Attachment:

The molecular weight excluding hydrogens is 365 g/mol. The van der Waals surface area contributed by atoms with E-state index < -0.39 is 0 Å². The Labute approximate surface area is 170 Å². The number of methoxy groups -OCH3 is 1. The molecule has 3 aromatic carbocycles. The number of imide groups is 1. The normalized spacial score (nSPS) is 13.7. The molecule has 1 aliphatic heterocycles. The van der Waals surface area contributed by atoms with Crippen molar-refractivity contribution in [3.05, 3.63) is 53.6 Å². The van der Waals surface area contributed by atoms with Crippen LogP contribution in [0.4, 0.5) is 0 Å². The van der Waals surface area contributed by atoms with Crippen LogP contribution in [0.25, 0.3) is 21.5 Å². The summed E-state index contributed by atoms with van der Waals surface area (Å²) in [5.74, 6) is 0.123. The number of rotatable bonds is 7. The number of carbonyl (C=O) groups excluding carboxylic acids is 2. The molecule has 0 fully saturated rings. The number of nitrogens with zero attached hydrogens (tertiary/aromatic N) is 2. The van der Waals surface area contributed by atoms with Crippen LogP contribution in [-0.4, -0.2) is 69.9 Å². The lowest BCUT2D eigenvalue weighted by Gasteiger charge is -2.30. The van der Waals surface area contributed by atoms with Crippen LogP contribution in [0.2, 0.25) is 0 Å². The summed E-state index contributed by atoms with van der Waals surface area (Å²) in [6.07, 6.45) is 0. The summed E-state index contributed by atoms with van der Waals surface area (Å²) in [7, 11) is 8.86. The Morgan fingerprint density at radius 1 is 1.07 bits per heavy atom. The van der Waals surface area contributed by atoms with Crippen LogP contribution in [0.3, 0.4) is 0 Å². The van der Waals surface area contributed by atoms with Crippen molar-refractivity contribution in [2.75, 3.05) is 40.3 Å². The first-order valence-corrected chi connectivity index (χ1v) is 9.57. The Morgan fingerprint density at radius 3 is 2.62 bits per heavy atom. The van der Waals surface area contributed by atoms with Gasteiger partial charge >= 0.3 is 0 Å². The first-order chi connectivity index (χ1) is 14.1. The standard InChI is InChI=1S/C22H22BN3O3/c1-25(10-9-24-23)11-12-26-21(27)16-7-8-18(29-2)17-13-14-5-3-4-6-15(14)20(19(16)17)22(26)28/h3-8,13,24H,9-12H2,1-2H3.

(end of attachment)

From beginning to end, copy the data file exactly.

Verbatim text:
The molecular weight excluding hydrogens is 365 g/mol. The van der Waals surface area contributed by atoms with E-state index < -0.39 is 0 Å². The Labute approximate surface area is 170 Å². The number of methoxy groups -OCH3 is 1. The molecule has 3 aromatic carbocycles. The number of imide groups is 1. The normalized spacial score (nSPS) is 13.7. The molecule has 1 aliphatic heterocycles. The van der Waals surface area contributed by atoms with Crippen molar-refractivity contribution in [3.05, 3.63) is 53.6 Å². The van der Waals surface area contributed by atoms with Crippen LogP contribution in [0.4, 0.5) is 0 Å². The van der Waals surface area contributed by atoms with Crippen LogP contribution in [0.25, 0.3) is 21.5 Å². The summed E-state index contributed by atoms with van der Waals surface area (Å²) in [5.74, 6) is 0.123. The number of rotatable bonds is 7. The number of carbonyl (C=O) groups excluding carboxylic acids is 2. The molecule has 0 fully saturated rings. The number of nitrogens with zero attached hydrogens (tertiary/aromatic N) is 2. The van der Waals surface area contributed by atoms with Crippen LogP contribution in [-0.4, -0.2) is 69.9 Å². The lowest BCUT2D eigenvalue weighted by Gasteiger charge is -2.30. The van der Waals surface area contributed by atoms with Crippen LogP contribution in [0.2, 0.25) is 0 Å². The summed E-state index contributed by atoms with van der Waals surface area (Å²) in [6.07, 6.45) is 0. The summed E-state index contributed by atoms with van der Waals surface area (Å²) in [7, 11) is 8.86. The Morgan fingerprint density at radius 1 is 1.07 bits per heavy atom. The van der Waals surface area contributed by atoms with Crippen LogP contribution in [0.3, 0.4) is 0 Å². The van der Waals surface area contributed by atoms with Crippen molar-refractivity contribution in [2.75, 3.05) is 40.3 Å². The first-order valence-corrected chi connectivity index (χ1v) is 9.57. The Morgan fingerprint density at radius 3 is 2.62 bits per heavy atom. The van der Waals surface area contributed by atoms with Gasteiger partial charge >= 0.3 is 0 Å². The first-order chi connectivity index (χ1) is 14.1. The standard InChI is InChI=1S/C22H22BN3O3/c1-25(10-9-24-23)11-12-26-21(27)16-7-8-18(29-2)17-13-14-5-3-4-6-15(14)20(19(16)17)22(26)28/h3-8,13,24H,9-12H2,1-2H3.